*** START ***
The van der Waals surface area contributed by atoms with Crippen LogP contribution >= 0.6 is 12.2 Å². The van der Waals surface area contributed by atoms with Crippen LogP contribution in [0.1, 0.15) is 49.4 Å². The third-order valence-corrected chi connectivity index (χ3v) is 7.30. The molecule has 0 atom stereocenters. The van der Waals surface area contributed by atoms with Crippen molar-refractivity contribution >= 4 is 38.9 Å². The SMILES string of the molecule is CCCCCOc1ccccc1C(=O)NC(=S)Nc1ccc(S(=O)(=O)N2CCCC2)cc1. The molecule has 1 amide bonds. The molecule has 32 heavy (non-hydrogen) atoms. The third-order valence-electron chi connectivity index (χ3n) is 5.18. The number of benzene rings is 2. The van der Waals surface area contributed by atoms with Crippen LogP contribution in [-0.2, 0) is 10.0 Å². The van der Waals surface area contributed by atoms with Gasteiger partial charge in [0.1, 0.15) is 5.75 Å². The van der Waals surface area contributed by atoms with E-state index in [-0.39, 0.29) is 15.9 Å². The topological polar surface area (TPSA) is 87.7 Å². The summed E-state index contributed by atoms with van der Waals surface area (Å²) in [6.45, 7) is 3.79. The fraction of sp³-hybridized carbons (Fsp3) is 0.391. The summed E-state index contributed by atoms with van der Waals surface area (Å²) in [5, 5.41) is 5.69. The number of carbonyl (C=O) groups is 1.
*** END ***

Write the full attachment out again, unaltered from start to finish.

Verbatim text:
The van der Waals surface area contributed by atoms with Crippen LogP contribution >= 0.6 is 12.2 Å². The van der Waals surface area contributed by atoms with Crippen LogP contribution in [0.1, 0.15) is 49.4 Å². The third-order valence-corrected chi connectivity index (χ3v) is 7.30. The molecule has 0 atom stereocenters. The van der Waals surface area contributed by atoms with Crippen molar-refractivity contribution >= 4 is 38.9 Å². The SMILES string of the molecule is CCCCCOc1ccccc1C(=O)NC(=S)Nc1ccc(S(=O)(=O)N2CCCC2)cc1. The molecule has 1 amide bonds. The molecule has 32 heavy (non-hydrogen) atoms. The third-order valence-electron chi connectivity index (χ3n) is 5.18. The number of benzene rings is 2. The van der Waals surface area contributed by atoms with Crippen LogP contribution in [-0.2, 0) is 10.0 Å². The van der Waals surface area contributed by atoms with Gasteiger partial charge in [0.1, 0.15) is 5.75 Å². The van der Waals surface area contributed by atoms with E-state index in [-0.39, 0.29) is 15.9 Å². The topological polar surface area (TPSA) is 87.7 Å². The summed E-state index contributed by atoms with van der Waals surface area (Å²) in [6.45, 7) is 3.79. The fraction of sp³-hybridized carbons (Fsp3) is 0.391. The summed E-state index contributed by atoms with van der Waals surface area (Å²) in [5, 5.41) is 5.69. The number of carbonyl (C=O) groups is 1.